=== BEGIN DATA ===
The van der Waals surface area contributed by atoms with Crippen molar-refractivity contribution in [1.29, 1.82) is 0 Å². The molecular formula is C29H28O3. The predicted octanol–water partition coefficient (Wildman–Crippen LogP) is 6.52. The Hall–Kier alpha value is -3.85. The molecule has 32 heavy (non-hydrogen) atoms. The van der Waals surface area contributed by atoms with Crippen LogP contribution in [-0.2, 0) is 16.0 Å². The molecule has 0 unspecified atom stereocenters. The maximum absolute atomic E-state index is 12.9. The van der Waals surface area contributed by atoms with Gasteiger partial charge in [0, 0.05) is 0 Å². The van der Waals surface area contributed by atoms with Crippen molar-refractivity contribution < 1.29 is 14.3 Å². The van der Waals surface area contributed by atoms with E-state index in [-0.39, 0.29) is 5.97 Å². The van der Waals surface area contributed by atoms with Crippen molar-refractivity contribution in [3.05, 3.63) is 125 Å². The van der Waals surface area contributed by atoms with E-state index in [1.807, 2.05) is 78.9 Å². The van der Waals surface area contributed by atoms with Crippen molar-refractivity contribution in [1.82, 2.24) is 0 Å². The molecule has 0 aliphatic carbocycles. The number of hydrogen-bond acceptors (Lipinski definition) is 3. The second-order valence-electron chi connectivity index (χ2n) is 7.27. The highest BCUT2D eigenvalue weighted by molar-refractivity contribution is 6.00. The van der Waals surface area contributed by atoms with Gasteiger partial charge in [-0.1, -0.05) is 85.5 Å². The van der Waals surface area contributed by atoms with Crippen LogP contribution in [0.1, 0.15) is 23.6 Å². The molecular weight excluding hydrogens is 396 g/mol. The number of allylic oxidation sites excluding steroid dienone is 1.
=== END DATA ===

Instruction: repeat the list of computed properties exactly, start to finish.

The van der Waals surface area contributed by atoms with Crippen molar-refractivity contribution in [1.29, 1.82) is 0 Å². The molecular formula is C29H28O3. The predicted octanol–water partition coefficient (Wildman–Crippen LogP) is 6.52. The Hall–Kier alpha value is -3.85. The molecule has 32 heavy (non-hydrogen) atoms. The van der Waals surface area contributed by atoms with Crippen LogP contribution in [-0.2, 0) is 16.0 Å². The molecule has 0 unspecified atom stereocenters. The maximum absolute atomic E-state index is 12.9. The van der Waals surface area contributed by atoms with Gasteiger partial charge in [0, 0.05) is 0 Å². The van der Waals surface area contributed by atoms with Crippen molar-refractivity contribution < 1.29 is 14.3 Å². The van der Waals surface area contributed by atoms with E-state index in [-0.39, 0.29) is 5.97 Å². The van der Waals surface area contributed by atoms with Crippen molar-refractivity contribution in [3.05, 3.63) is 125 Å². The van der Waals surface area contributed by atoms with E-state index in [1.807, 2.05) is 78.9 Å². The van der Waals surface area contributed by atoms with Crippen molar-refractivity contribution in [1.82, 2.24) is 0 Å². The molecule has 0 aliphatic carbocycles. The number of hydrogen-bond acceptors (Lipinski definition) is 3. The second-order valence-electron chi connectivity index (χ2n) is 7.27. The highest BCUT2D eigenvalue weighted by molar-refractivity contribution is 6.00. The van der Waals surface area contributed by atoms with Gasteiger partial charge in [-0.1, -0.05) is 85.5 Å². The van der Waals surface area contributed by atoms with Crippen LogP contribution in [0.1, 0.15) is 23.6 Å². The molecular weight excluding hydrogens is 396 g/mol. The number of allylic oxidation sites excluding steroid dienone is 1.